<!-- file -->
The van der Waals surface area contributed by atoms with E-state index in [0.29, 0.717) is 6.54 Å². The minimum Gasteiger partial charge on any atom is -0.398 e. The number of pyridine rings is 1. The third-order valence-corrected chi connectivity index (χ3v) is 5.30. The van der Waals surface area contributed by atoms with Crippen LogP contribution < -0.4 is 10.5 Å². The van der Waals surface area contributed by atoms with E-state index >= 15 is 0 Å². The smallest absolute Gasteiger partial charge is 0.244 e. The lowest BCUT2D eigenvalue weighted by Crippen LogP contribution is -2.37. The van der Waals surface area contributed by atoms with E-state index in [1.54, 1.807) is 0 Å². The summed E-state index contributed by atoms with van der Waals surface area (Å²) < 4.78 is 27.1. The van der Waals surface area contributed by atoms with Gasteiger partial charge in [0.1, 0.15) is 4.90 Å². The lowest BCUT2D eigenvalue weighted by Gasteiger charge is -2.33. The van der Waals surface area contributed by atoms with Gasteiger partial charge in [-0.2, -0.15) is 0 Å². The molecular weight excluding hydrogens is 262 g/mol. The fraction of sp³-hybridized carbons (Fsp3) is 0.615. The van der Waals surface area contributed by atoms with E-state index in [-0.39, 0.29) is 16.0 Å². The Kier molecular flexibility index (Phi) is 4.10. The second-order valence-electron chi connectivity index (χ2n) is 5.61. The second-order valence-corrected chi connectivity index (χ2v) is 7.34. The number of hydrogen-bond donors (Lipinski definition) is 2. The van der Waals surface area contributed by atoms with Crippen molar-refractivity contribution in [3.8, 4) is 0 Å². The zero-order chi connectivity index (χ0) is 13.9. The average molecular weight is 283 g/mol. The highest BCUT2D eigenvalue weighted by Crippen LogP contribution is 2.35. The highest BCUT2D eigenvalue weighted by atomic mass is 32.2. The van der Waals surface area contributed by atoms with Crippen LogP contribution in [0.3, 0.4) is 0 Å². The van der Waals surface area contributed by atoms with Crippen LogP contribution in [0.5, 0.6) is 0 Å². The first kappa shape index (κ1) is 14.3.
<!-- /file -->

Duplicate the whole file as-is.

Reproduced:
The van der Waals surface area contributed by atoms with E-state index in [0.29, 0.717) is 6.54 Å². The minimum Gasteiger partial charge on any atom is -0.398 e. The number of pyridine rings is 1. The third-order valence-corrected chi connectivity index (χ3v) is 5.30. The van der Waals surface area contributed by atoms with Crippen LogP contribution < -0.4 is 10.5 Å². The van der Waals surface area contributed by atoms with E-state index >= 15 is 0 Å². The smallest absolute Gasteiger partial charge is 0.244 e. The lowest BCUT2D eigenvalue weighted by Crippen LogP contribution is -2.37. The van der Waals surface area contributed by atoms with E-state index in [1.54, 1.807) is 0 Å². The summed E-state index contributed by atoms with van der Waals surface area (Å²) < 4.78 is 27.1. The van der Waals surface area contributed by atoms with Gasteiger partial charge in [0.1, 0.15) is 4.90 Å². The lowest BCUT2D eigenvalue weighted by Gasteiger charge is -2.33. The van der Waals surface area contributed by atoms with Gasteiger partial charge in [-0.2, -0.15) is 0 Å². The molecular weight excluding hydrogens is 262 g/mol. The fraction of sp³-hybridized carbons (Fsp3) is 0.615. The van der Waals surface area contributed by atoms with E-state index in [-0.39, 0.29) is 16.0 Å². The Kier molecular flexibility index (Phi) is 4.10. The second-order valence-electron chi connectivity index (χ2n) is 5.61. The second-order valence-corrected chi connectivity index (χ2v) is 7.34. The number of hydrogen-bond donors (Lipinski definition) is 2. The van der Waals surface area contributed by atoms with Crippen molar-refractivity contribution in [3.8, 4) is 0 Å². The zero-order chi connectivity index (χ0) is 13.9. The average molecular weight is 283 g/mol. The highest BCUT2D eigenvalue weighted by Crippen LogP contribution is 2.35. The highest BCUT2D eigenvalue weighted by atomic mass is 32.2. The van der Waals surface area contributed by atoms with Crippen LogP contribution in [0.3, 0.4) is 0 Å². The van der Waals surface area contributed by atoms with Crippen LogP contribution in [0.5, 0.6) is 0 Å². The first kappa shape index (κ1) is 14.3.